Director Jennifer Lebeau, writer Luc Sante, and actor Michael Shannon discuss their Bob Dylan documentary Trouble No More at the 55th New York Film Festival.
Like every other episode in the life of Bob Dylan, the “born again” period that supposedly began with the release of Slow Train Coming (1979) and supposedly ended with Shot of Love (1981) has been endlessly scrutinized in the press. Less attention has been paid to the magnificent music he made. This very special film consists of truly electrifying video footage, much of it thought to have been lost for years and all newly restored, shot at shows in Toronto and Buffalo on the last leg of the ’79-’80 tour (with an amazing band: Muscle Shoals veteran Spooner Oldham and Terry Young on keyboards, Little Feat’s Fred Tackett on guitar, Tim Drummond on bass, the legendary Jim Keltner on drums and Clydie King, Gwen Evans, Mona Lisa Young, Regina McCrary and Mary Elizabeth Bridges on vocals) interspersed with sermons written by Luc Sante and beautifully delivered by Michael Shannon. More than just a record of some concerts, Trouble No More is a total experience.
The 18-day New York Film Festival highlights the best in world cinema, featuring top films from celebrated filmmakers as well as fresh new talent. The five-person selection committee is chaired by New York Film Festival Director Kent Jones and includes esteemed critics, curators, and programmers.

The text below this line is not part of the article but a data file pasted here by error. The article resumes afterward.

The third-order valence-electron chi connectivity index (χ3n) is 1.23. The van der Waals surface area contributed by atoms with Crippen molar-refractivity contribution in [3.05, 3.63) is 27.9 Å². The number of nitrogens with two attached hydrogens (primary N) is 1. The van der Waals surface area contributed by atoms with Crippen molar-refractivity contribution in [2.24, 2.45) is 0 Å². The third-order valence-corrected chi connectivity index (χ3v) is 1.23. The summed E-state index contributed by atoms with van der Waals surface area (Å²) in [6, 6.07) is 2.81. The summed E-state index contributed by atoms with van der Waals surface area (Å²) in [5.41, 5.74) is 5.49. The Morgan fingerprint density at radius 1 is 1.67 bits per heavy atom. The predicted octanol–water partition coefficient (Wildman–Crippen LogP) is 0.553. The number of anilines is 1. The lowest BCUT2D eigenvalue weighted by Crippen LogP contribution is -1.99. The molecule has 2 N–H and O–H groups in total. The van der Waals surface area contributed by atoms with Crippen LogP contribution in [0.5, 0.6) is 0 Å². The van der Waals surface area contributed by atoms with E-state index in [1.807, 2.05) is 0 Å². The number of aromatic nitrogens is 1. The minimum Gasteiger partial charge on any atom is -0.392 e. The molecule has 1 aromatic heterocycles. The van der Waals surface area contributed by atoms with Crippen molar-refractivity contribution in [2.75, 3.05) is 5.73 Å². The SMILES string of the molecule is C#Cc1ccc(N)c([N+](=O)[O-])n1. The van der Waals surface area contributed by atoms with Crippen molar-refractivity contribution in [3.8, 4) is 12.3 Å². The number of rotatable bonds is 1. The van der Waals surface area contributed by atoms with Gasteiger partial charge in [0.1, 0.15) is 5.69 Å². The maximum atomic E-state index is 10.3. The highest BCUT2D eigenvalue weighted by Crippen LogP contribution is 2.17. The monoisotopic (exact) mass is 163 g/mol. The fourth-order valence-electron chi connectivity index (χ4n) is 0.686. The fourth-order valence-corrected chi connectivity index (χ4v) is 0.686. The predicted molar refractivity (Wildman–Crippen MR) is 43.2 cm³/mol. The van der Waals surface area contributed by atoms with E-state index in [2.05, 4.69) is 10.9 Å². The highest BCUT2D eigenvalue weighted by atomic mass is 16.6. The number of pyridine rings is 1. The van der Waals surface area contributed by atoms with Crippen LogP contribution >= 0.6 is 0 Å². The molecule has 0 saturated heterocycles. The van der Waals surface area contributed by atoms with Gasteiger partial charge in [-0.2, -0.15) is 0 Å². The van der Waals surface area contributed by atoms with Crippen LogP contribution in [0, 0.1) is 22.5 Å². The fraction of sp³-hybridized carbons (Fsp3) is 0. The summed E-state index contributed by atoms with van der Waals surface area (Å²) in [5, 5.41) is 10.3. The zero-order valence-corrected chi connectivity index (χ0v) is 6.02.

Since 1963, the New York Film Festival has brought new and important cinematic works from around the world to Lincoln Center. In addition to the Main Slate official selections, the festival includes newly restored classics, special events, filmmaker talks, panel discussions, an Avant-Garde showcase, and much more.
The Film Society of Lincoln Center is devoted to supporting the art and elevating the craft of cinema. The only branch of the world-renowned arts complex Lincoln Center to shine a light on the everlasting yet evolving importance of the moving image, this nonprofit organization was founded in 1969 to celebrate American and international film. Via year-round programming and discussions; its annual New York Film Festival; and its publications, including Film Comment, the U.S.’s premier magazine about films and film culture, the Film Society endeavors to make the discussion and appreciation of cinema accessible to a broader audience, as well as to ensure that it will remain an essential art form for years to come.
More info: filmlinc.org